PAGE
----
Review: Kathryn Bigelow's 'Detroit' Is A Powerful, Intense Look At Racial Injustice

It's fair to say that Kathryn Bigelow's three most recent films, The Hurt Locker, Zero Dark Thirty, and the harrowing Detroit, comprise a loose-knit trilogy. Each chronicles a different kind of combat zone where the rules are often ignored or simply non-existent, especially to those on the outside looking in. But they are all each relevant and hard-hitting in their own way, exposing ugly truths that don't get reported on the evening. Detroit is Bigelow's toughest, most visceral movie yet. While it takes place in 1967 during the racially-charged 12th Street Riots, the prejudice, injustice, and police violence could be ripped from the headlines today.

That is the most painful part of watching Detroit; that so much of what happens in it is familiar. So much remains unchanged even as the film commemorates fifty years since the riots tore the city in half, divided along racial lines.  One of the most storied events of the five-day riots took place on the third day at the Algiers Motel, when three black men were killed by Detroit police, while Michigan state police and the national guard raided the building in search of a supposed sniper. Over the course of the night, twelve people, ten black men and two white women presumed to be prostitutes (the cops called them "nigger lovers" just for hanging out with black men), were held captive, interrogated through torture, and beaten savagely. Bigelow's film focuses on this event as a crystalizing moment of the riots. The tensions, elevated through years of police brutality and injustice, were seen in the Algiers that night.

A brief, animated intro explaining how the riots started gets the movie off to a confusing start, simply because it's such a non-Bigelow approach to take. The entire first act is atypical for Bigelow and her screenwriting partner, Mark Boal, teasing an all-encompassing look at the chaos that ensued. It's a clumsy beginning, followed later by a clumsier dismount. The meat of the film, where Bigelow finds greatest emotional purchase, is in the unbearably tense second act. A group of corrupt white cops (led by an intimidating Will Poulter) barge into the Algiers Motel in search of a shooter. In truth, there was no shooter, just a guy (Jason Mitchell) with a starter pistol showing off to a room of his friends and a pair of white girls (Kaitlyn Dever and Game of Thrones' Hannah Murray). Caught up in the mix were soul singer Larry (Algee Smith) and his friend Fred (Jacob Latimore), who were just trying to get off the streets and into safety. Little did they know they picked the worst possible place to look for it. After gunning down one black man immediately upon entering the building, the cops immediately begin making excuses ("Why was he running?") and planting evidence to justify the killing. They need to find the sniper to make everything legit, whether one actually exists or not.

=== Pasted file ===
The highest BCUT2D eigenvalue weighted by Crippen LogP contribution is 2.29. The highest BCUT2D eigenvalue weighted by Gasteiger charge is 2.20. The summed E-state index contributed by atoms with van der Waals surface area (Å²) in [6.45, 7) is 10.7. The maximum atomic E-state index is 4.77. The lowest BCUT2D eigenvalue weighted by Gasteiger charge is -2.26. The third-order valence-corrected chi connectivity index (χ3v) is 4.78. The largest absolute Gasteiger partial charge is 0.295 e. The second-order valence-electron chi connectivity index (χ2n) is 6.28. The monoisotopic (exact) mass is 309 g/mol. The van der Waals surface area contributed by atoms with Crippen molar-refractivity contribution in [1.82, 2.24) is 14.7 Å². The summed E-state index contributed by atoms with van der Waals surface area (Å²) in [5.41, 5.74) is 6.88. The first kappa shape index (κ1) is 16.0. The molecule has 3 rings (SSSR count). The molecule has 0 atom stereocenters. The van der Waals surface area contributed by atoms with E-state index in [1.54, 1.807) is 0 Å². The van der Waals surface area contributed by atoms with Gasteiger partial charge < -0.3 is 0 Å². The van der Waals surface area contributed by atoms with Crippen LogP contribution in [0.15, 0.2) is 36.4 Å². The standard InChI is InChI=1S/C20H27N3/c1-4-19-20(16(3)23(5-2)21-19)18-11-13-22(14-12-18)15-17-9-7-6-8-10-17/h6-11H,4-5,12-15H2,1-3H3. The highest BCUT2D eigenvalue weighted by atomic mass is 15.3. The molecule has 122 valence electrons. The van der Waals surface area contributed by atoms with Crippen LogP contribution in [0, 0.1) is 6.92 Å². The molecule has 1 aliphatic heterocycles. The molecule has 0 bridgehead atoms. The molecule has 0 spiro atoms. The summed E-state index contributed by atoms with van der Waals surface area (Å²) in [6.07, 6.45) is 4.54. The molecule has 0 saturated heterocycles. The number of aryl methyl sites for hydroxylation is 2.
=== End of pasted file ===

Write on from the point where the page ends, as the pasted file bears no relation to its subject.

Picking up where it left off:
Caught in the middle is security guard Melvin Dismukes (John Boyega), who has perhaps the most interesting character arc of all. Seen as an Uncle Tom by his peers for being black and an authority figure when authority figures are the city's biggest problem, Dismukes tries to carry a certain level of dignity in his every interaction. He's walking a tightrope with just about everyone he encounters. He's deferential to the white cops he knows are dangerous, and he's respectful to fellow blacks who look down on him. His middle-ground approach becomes hard to maintain when the officers at the Algiers prove unrelenting in their cruelty and racism. He's forced to ponder why his presence doesn't seem to offend them, and if he really is the house negro others claim him to be.

The bulk of the 143-minute runtime is spent in the Algiers, with suspects' faces crammed into the walls, the sound of shotgun blasts reverberating from behind closed doors. It's incredibly tough and infuriating, and some will probably think it goes on for too long. But you know what? It's supposed to be tough. It's supposed to be infuriating to see the punishment inflicted on these people. And why? Because a couple of white girls had the audacity to be in a room with black men? If this hour is tough for you, imagine how an entire night of this madness must have been like for those on the business end of the cops' guns. Bigelow wants you to feel every bit of their pain and terror, and she does a masterful job of putting you right in the Algiers Motel with them. What would you have done in their situation? Would you have told the cops about the toy gun? If so? Why? And do you think it would have mattered? These are all things you'll ponder during the film and long after it's over.

I imagine the answer to these questions will be very different based on your personal experiences with the police. And to put it bluntly, the answers will likely be very different depending on if you're black or white. While the two white women certainly get their fair share of mistreatment, Bigelow and Boal don't shy away from the "privilege" afforded to them.

Usually so good at pairing down her movies to the essentials, Bigelow overstuffs Detroit with a chapter on the ensuing court trials, but leaves out the detail that would have shown the true aftermath of the riots. Other than one character we don't really get to see how the events at the Algiers affected the victims or the perpetrators. A "Where are they now" epilogue does a better job at filling in the blanks, and seeing the real-life faces of those involved hits you with one final punch in the gut. That anything like this could happen in the United States of America is truly shameful and must never be forgotten. That situations like this continue to happen now is an embarrassment, and Detroit makes a powerful statement that we must fight to put it to an end.

Rating: 3.5 out of 5